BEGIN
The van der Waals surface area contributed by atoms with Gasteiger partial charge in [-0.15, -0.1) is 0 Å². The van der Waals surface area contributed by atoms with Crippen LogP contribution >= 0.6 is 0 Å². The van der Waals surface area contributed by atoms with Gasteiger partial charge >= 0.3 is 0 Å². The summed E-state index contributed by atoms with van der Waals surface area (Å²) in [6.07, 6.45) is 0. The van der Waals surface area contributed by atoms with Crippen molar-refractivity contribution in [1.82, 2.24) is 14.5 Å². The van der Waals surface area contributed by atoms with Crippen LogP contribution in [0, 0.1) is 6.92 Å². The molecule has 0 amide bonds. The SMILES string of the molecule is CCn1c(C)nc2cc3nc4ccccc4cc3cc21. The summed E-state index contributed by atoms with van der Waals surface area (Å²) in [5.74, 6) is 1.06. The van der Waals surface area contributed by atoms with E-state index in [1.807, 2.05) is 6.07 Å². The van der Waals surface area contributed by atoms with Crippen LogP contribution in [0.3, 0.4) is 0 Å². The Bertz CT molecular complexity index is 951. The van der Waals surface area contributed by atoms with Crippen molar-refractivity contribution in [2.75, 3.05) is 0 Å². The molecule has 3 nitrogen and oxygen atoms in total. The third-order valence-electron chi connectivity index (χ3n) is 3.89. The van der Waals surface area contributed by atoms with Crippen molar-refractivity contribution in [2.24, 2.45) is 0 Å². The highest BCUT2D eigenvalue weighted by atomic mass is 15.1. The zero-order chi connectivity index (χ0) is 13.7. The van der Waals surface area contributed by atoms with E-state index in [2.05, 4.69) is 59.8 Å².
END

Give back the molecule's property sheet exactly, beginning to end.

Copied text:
The van der Waals surface area contributed by atoms with Gasteiger partial charge in [-0.15, -0.1) is 0 Å². The van der Waals surface area contributed by atoms with Crippen LogP contribution >= 0.6 is 0 Å². The van der Waals surface area contributed by atoms with Gasteiger partial charge >= 0.3 is 0 Å². The summed E-state index contributed by atoms with van der Waals surface area (Å²) in [6.07, 6.45) is 0. The van der Waals surface area contributed by atoms with Crippen molar-refractivity contribution in [1.82, 2.24) is 14.5 Å². The van der Waals surface area contributed by atoms with Crippen LogP contribution in [0, 0.1) is 6.92 Å². The molecule has 0 amide bonds. The SMILES string of the molecule is CCn1c(C)nc2cc3nc4ccccc4cc3cc21. The summed E-state index contributed by atoms with van der Waals surface area (Å²) in [5.74, 6) is 1.06. The van der Waals surface area contributed by atoms with E-state index in [1.807, 2.05) is 6.07 Å². The van der Waals surface area contributed by atoms with Crippen LogP contribution in [0.3, 0.4) is 0 Å². The Bertz CT molecular complexity index is 951. The van der Waals surface area contributed by atoms with Crippen molar-refractivity contribution in [2.75, 3.05) is 0 Å². The molecule has 3 nitrogen and oxygen atoms in total. The third-order valence-electron chi connectivity index (χ3n) is 3.89. The van der Waals surface area contributed by atoms with Crippen molar-refractivity contribution in [2.24, 2.45) is 0 Å². The highest BCUT2D eigenvalue weighted by atomic mass is 15.1. The zero-order chi connectivity index (χ0) is 13.7. The van der Waals surface area contributed by atoms with E-state index in [2.05, 4.69) is 59.8 Å².